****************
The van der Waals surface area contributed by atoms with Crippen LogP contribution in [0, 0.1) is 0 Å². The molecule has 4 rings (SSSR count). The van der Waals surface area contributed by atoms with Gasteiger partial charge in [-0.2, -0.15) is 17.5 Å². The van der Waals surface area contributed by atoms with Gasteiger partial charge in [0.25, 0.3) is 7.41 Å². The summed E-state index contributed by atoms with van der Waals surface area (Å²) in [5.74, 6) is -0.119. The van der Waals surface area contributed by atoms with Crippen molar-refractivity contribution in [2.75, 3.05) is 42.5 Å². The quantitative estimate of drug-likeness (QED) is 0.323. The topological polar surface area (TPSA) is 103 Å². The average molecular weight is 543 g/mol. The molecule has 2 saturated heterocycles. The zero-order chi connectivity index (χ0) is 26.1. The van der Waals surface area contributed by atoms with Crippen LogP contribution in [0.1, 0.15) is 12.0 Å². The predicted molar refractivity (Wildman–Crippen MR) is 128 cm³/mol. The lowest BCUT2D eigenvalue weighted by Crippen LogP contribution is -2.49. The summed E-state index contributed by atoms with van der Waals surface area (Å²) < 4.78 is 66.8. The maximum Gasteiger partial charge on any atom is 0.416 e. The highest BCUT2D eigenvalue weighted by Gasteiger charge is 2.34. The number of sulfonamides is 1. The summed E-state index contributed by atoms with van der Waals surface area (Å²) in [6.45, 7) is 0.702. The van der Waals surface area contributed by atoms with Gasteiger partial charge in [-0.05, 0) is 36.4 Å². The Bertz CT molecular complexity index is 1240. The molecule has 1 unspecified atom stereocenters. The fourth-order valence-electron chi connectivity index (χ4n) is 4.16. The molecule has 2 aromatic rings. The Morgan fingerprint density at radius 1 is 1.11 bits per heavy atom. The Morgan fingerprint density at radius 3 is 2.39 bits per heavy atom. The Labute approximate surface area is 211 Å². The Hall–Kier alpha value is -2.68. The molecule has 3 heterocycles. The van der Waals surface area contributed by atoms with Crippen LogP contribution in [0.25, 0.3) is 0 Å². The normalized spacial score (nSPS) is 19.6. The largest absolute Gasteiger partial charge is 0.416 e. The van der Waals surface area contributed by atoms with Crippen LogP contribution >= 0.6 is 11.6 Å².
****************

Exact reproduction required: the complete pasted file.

The van der Waals surface area contributed by atoms with Crippen LogP contribution in [0, 0.1) is 0 Å². The molecule has 4 rings (SSSR count). The van der Waals surface area contributed by atoms with Gasteiger partial charge in [-0.2, -0.15) is 17.5 Å². The van der Waals surface area contributed by atoms with Gasteiger partial charge in [0.25, 0.3) is 7.41 Å². The summed E-state index contributed by atoms with van der Waals surface area (Å²) in [5.74, 6) is -0.119. The van der Waals surface area contributed by atoms with Crippen molar-refractivity contribution in [2.75, 3.05) is 42.5 Å². The quantitative estimate of drug-likeness (QED) is 0.323. The topological polar surface area (TPSA) is 103 Å². The average molecular weight is 543 g/mol. The molecule has 2 saturated heterocycles. The zero-order chi connectivity index (χ0) is 26.1. The van der Waals surface area contributed by atoms with Crippen LogP contribution in [0.1, 0.15) is 12.0 Å². The predicted molar refractivity (Wildman–Crippen MR) is 128 cm³/mol. The lowest BCUT2D eigenvalue weighted by Crippen LogP contribution is -2.49. The summed E-state index contributed by atoms with van der Waals surface area (Å²) < 4.78 is 66.8. The maximum Gasteiger partial charge on any atom is 0.416 e. The highest BCUT2D eigenvalue weighted by Gasteiger charge is 2.34. The number of sulfonamides is 1. The summed E-state index contributed by atoms with van der Waals surface area (Å²) in [6.45, 7) is 0.702. The van der Waals surface area contributed by atoms with Gasteiger partial charge in [-0.05, 0) is 36.4 Å². The Bertz CT molecular complexity index is 1240. The molecule has 1 unspecified atom stereocenters. The fourth-order valence-electron chi connectivity index (χ4n) is 4.16. The molecule has 2 aromatic rings. The Morgan fingerprint density at radius 1 is 1.11 bits per heavy atom. The Morgan fingerprint density at radius 3 is 2.39 bits per heavy atom. The Labute approximate surface area is 211 Å². The Hall–Kier alpha value is -2.68. The molecule has 3 heterocycles. The van der Waals surface area contributed by atoms with Crippen LogP contribution in [0.25, 0.3) is 0 Å². The normalized spacial score (nSPS) is 19.6. The largest absolute Gasteiger partial charge is 0.416 e. The van der Waals surface area contributed by atoms with Crippen LogP contribution >= 0.6 is 11.6 Å².